Though Darren Frazier jokes that his "congregation" of 29,000 people in McPherson County is now down to 900, he said he is glad to have the opportunity to transition from law enforcement to ministry.

Though Darren Frazier jokes that his "congregation" of 29,000 people in McPherson County is now down to 900, he said he is glad to have the opportunity to transition from law enforcement to ministry.

Frazier became an associate pastor at First United Methodist Church in McPherson in July. Prior to working in ministry, Frazier joined the sheriff's reserves in 1983 and became a full-time deputy in 1985, working for the McPherson County Sheriff's Department for 23 years. In 2008, Frazier took on the role of director of McPherson County 911 and went on to become head of McPherson County Emergency Management in 2013. Frazier retired from that position in June of this year.

Born in Michigan, Frazier's family moved to McPherson when he was young. Frazier is a graduate of McPherson High School and said he appreciates being a Midwesterner and living in an agricultural area.

"It's a great community, it really is," Frazier said. "I mean, we've got our problems like all other communities do [but] I think as a whole, we've got good people here. McPherson has a lot of industry here that keeps us thriving. It's a good place to live and raise your children."

Frazier said he has felt a call into ministry since he was 10 years old, but he pushed the thought aside until he "just had to answer." In 2000, Frazier began to be more involved with the church. A few years later, witnessing multiple death scenes in his work deeply affected him.

"It was pretty moving for me," Frazier said. "I was able to minister to a couple of families and one [family] actually ministered to me in the middle of all that. In law enforcement, especially in the investigations that I worked in, you tend to tear people down in order to get what you need. I just decided I didn't want to be a part of tearing people down anymore; I wanted to be a part of building people up.”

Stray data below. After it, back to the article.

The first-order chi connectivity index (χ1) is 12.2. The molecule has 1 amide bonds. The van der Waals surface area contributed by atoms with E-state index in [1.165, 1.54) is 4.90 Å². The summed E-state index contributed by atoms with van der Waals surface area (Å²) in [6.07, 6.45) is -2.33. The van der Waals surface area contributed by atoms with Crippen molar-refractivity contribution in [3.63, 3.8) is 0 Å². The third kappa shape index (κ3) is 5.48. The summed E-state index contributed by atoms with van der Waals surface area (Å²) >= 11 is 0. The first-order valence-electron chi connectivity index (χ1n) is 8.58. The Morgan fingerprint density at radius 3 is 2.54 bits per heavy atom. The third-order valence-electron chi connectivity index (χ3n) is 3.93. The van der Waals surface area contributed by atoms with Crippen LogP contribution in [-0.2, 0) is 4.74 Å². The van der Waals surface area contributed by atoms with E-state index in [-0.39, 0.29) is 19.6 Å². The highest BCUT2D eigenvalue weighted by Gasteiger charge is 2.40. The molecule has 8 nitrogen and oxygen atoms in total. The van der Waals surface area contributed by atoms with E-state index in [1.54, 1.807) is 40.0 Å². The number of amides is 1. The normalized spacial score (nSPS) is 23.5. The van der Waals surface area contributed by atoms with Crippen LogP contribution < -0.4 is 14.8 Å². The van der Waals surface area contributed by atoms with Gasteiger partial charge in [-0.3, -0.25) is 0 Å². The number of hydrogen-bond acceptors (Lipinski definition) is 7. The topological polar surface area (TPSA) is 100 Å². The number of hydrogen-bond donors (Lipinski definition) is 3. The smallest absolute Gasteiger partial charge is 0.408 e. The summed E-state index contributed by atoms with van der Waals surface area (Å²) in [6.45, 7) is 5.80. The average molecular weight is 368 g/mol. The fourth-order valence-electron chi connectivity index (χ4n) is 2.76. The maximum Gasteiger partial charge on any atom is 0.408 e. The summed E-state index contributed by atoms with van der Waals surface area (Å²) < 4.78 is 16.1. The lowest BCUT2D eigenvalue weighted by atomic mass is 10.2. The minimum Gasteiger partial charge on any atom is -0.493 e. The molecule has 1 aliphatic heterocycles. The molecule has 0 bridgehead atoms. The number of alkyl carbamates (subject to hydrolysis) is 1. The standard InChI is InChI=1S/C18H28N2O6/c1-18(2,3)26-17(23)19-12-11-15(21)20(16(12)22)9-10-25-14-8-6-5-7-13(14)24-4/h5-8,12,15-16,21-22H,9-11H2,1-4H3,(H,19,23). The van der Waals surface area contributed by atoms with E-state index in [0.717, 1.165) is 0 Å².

Frazier began working as a youth pastor for the church, spending 10 hours a week for five years with children there, on top of his other duties.

"Things just kind of steamrolled and the next thing you know, I was offered an appointment here and accepted it," Frazier said. "It's definitely a blessing to be here."

Frazier said being at First United Methodist, which is his wife's home church, has made the change in vocation easier. Frazier also noted Mike Marion, Karen Rice Ratzlaff and Harold Nelson have been "very good role models."

"I get a lot fewer calls at night, which is really nice," Frazier said. "I miss [law enforcement] a little bit — I miss the people and the relationships. I had a lot of guys that I worked with for a long time. But we've got a lot of great people here, and it's a good fit."

In moving from law enforcement to ministry, Frazier said he found there are similarities in that both positions deal with people having their worst days and who are in pain.

"It doesn't matter what people want to come in and chat about, there's not a lot that's going to shock me," Frazier said.

Frazier shared his hopes to make an impact in people's lives through his ministry.

"There's a lot of people who don't know God's love and they have hard lives; their socio-economic [status] is not the greatest. I think that's the biggest thing, to make sure they know God's love through us," Frazier said. "We're a pretty large church and we've got a great mission here being servants of God. That's our mission — to serve others."

For more information about First United Methodist Church, 1200 E. Kansas Ave. in McPherson, visit www.mcphersonfumc.com or call 620-241-3626.